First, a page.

In The Beginning

Being a board gamer these days can be tough. Rising costs, inadequate playtesting, the constant barrage of new crowdfunding projects, wrestling with schedules, face-to-face gaming restrictions, virtual tabletop growing pains, and shipping woes are all daunting topics.

As someone who has been on both sides, I can tell you that designers have it just as bad. Everything in the board gaming world, from wargames to dexterity games and everything in between, is under constant scrutiny from casual observers, players, and the tabletop communities. Cynical gamers think it’s all been done before and collectors are always on the hunt for the next big thing. With the influx of new designers and crowdfunding platforms available to put out any idea that someone can dream of, creating something that truly stands out both mechanically and aesthetically is getting harder and harder. The bar keeps getting higher, and we can either give up or rise to the challenge.

On the rare occasion when a game is a breakout hit, it isn’t always clear why. Sometimes, it can be attributed to increasingly high production values. Sometimes, it is related to clever gameplay. Sometimes, it’s even a well-developed theme. Many times, it can just be great marketing to the growing consumer base.

Let me introduce myself. My name is Jason Blake and I haven’t designed a board game before. So what led me to write this and you reading this? Let’s go back in time a bit.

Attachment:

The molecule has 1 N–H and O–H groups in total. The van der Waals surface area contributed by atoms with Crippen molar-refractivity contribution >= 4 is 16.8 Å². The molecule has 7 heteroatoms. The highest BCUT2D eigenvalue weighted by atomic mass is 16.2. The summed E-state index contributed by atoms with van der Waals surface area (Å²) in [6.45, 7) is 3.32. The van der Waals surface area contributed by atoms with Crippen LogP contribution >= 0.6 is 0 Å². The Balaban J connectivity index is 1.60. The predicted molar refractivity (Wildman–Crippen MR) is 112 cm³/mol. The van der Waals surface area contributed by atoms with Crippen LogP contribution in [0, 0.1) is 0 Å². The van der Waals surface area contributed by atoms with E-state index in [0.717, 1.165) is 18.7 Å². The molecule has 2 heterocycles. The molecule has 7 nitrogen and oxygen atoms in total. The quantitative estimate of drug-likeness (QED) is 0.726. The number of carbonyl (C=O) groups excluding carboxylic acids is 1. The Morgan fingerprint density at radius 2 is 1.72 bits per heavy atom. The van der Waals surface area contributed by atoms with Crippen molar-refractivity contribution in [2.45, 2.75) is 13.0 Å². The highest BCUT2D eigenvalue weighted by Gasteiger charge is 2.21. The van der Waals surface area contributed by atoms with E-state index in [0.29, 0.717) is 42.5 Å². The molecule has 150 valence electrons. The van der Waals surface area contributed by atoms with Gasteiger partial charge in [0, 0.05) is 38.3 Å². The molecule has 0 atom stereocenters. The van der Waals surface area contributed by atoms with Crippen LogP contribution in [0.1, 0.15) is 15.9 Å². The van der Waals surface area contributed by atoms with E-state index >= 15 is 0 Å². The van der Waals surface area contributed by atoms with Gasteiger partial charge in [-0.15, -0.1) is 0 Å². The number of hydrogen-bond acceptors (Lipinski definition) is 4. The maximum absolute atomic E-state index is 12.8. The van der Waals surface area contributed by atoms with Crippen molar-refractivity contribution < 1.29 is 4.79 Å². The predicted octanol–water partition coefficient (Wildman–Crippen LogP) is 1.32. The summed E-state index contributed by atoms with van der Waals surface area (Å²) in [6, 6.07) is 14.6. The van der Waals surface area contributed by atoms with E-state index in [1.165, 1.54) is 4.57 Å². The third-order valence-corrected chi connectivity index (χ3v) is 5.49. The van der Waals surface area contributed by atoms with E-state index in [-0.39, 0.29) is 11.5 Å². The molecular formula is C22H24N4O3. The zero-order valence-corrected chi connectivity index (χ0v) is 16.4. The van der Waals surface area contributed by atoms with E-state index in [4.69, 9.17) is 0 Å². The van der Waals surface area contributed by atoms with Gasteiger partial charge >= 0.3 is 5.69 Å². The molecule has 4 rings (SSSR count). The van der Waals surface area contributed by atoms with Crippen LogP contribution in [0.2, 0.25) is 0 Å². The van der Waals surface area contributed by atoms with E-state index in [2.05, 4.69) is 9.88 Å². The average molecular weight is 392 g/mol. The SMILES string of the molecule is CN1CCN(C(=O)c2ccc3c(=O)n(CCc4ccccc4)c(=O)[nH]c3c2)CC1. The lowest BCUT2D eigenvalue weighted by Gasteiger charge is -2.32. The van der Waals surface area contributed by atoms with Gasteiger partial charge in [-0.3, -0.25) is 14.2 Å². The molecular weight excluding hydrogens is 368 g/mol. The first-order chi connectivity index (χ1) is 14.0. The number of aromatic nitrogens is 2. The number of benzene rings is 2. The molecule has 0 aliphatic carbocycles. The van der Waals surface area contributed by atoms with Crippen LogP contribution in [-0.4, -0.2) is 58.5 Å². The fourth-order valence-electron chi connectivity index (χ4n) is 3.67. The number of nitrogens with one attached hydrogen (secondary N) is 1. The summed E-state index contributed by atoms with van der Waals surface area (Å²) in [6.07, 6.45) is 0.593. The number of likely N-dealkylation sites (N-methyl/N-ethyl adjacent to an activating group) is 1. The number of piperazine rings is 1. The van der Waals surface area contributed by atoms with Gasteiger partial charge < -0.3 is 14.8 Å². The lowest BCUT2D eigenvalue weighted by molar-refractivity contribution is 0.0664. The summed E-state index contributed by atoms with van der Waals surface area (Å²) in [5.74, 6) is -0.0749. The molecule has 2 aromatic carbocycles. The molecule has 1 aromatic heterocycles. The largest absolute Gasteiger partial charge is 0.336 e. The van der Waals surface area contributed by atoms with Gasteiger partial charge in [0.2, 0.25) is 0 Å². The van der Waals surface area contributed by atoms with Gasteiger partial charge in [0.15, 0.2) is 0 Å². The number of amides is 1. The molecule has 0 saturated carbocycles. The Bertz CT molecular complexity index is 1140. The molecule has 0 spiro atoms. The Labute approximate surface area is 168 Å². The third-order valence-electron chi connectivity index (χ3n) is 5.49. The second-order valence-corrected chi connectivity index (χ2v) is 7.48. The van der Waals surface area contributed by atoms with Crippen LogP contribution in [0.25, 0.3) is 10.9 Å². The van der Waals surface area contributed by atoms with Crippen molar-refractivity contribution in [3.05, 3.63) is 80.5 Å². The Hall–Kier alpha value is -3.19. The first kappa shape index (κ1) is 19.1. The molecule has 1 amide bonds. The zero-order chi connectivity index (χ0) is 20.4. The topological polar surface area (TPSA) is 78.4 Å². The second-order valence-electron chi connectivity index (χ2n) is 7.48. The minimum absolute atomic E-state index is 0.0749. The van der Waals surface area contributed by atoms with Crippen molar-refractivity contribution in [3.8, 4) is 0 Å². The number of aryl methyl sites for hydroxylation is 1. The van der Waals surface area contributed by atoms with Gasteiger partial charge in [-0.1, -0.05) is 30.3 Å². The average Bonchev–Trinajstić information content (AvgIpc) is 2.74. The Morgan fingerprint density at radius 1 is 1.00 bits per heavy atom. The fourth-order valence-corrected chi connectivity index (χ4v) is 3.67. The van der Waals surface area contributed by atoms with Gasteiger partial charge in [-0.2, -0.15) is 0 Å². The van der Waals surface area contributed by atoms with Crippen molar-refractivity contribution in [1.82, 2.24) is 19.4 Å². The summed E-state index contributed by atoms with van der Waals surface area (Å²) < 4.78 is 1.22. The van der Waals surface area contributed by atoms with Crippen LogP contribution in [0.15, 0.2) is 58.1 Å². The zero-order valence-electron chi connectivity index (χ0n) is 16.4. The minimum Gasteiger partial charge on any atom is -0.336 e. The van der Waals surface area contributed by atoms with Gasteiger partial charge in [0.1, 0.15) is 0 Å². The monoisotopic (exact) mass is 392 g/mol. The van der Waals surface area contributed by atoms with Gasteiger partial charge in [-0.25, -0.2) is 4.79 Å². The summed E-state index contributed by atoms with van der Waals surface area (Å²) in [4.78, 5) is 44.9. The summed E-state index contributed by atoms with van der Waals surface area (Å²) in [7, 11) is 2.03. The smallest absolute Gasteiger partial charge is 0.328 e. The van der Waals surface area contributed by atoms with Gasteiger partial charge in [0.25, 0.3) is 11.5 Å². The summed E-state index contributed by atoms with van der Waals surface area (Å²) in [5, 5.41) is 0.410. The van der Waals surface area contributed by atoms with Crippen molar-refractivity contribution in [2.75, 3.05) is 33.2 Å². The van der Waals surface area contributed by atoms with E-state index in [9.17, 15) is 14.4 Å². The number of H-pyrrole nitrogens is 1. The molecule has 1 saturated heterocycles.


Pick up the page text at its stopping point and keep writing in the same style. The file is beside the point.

Lords of Waterdeep In 2015, my wife returned to college to obtain her Master’s degree. We shared a home office and it wasn’t easy for me to play video games in the same space where she was studying. I had to find something else to do with my free time (the horror). I grabbed my social circle of video game friends and told them to come over and play some of the board games I had been hoarding in my closet. This way, I could still hang out, play some games, and give my wife some peace and quiet for her studies. The 5-person video gaming group turned into a board gaming group almost overnight. Saturdays specifically became our go-to gaming night.

Early on, we played Eclipse, Kemet, Blood Rage, Dominant Species, Terraforming Mars, Tyrants of the Underdark, Dominion, 7 Wonders, Splendor, and Scythe, among several other titles. But as any gamer can relate, I thought we needed more games to try. KemetI became the host with the most! My current collection now spans over 600 games with half that many expansions… impressive by some standards but pales in comparison to others. Now we play just about anything and everything that I can get my hands on. Having a collection like that has allowed me to experience a lot of design ideas and interesting mechanics.